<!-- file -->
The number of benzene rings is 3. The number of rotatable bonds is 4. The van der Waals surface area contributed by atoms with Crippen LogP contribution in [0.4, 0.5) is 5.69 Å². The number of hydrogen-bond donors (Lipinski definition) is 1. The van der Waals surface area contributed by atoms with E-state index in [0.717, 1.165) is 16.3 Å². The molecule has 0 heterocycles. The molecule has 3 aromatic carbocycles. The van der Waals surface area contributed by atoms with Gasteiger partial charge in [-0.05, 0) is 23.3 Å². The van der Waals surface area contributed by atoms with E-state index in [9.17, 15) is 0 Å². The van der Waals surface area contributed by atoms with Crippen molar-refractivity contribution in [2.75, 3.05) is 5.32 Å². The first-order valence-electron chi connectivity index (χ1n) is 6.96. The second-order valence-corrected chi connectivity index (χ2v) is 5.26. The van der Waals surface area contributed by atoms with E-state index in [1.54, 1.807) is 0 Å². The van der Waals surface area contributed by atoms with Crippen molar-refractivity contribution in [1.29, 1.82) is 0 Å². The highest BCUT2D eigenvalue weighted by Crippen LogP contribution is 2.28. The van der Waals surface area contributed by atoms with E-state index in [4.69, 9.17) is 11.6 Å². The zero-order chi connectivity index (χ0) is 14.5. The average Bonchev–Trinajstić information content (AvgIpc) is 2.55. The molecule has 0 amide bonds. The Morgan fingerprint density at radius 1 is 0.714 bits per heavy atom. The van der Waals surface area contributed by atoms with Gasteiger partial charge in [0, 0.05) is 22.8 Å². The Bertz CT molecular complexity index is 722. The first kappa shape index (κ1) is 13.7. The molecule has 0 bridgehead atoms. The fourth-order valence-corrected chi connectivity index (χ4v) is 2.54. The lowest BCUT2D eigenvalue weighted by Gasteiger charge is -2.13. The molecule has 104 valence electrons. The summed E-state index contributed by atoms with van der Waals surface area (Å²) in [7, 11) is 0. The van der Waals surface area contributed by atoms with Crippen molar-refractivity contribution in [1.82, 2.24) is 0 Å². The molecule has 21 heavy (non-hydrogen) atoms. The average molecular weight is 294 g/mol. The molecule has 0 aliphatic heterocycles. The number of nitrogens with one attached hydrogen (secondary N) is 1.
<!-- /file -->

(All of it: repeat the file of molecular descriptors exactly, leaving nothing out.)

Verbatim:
The number of benzene rings is 3. The number of rotatable bonds is 4. The van der Waals surface area contributed by atoms with Crippen LogP contribution in [0.4, 0.5) is 5.69 Å². The number of hydrogen-bond donors (Lipinski definition) is 1. The van der Waals surface area contributed by atoms with E-state index in [0.717, 1.165) is 16.3 Å². The molecule has 0 heterocycles. The molecule has 3 aromatic carbocycles. The van der Waals surface area contributed by atoms with Gasteiger partial charge in [-0.05, 0) is 23.3 Å². The van der Waals surface area contributed by atoms with E-state index in [9.17, 15) is 0 Å². The van der Waals surface area contributed by atoms with Crippen molar-refractivity contribution in [2.75, 3.05) is 5.32 Å². The first-order valence-electron chi connectivity index (χ1n) is 6.96. The second-order valence-corrected chi connectivity index (χ2v) is 5.26. The van der Waals surface area contributed by atoms with E-state index in [1.54, 1.807) is 0 Å². The van der Waals surface area contributed by atoms with Crippen molar-refractivity contribution in [1.29, 1.82) is 0 Å². The highest BCUT2D eigenvalue weighted by Crippen LogP contribution is 2.28. The van der Waals surface area contributed by atoms with E-state index in [4.69, 9.17) is 11.6 Å². The zero-order chi connectivity index (χ0) is 14.5. The average Bonchev–Trinajstić information content (AvgIpc) is 2.55. The molecule has 0 amide bonds. The Morgan fingerprint density at radius 1 is 0.714 bits per heavy atom. The van der Waals surface area contributed by atoms with Gasteiger partial charge in [0, 0.05) is 22.8 Å². The Bertz CT molecular complexity index is 722. The first kappa shape index (κ1) is 13.7. The molecule has 0 bridgehead atoms. The fourth-order valence-corrected chi connectivity index (χ4v) is 2.54. The lowest BCUT2D eigenvalue weighted by Gasteiger charge is -2.13. The molecule has 104 valence electrons. The summed E-state index contributed by atoms with van der Waals surface area (Å²) in [7, 11) is 0. The van der Waals surface area contributed by atoms with Crippen molar-refractivity contribution in [1.82, 2.24) is 0 Å². The molecule has 21 heavy (non-hydrogen) atoms. The average molecular weight is 294 g/mol. The molecule has 0 aliphatic heterocycles. The number of nitrogens with one attached hydrogen (secondary N) is 1.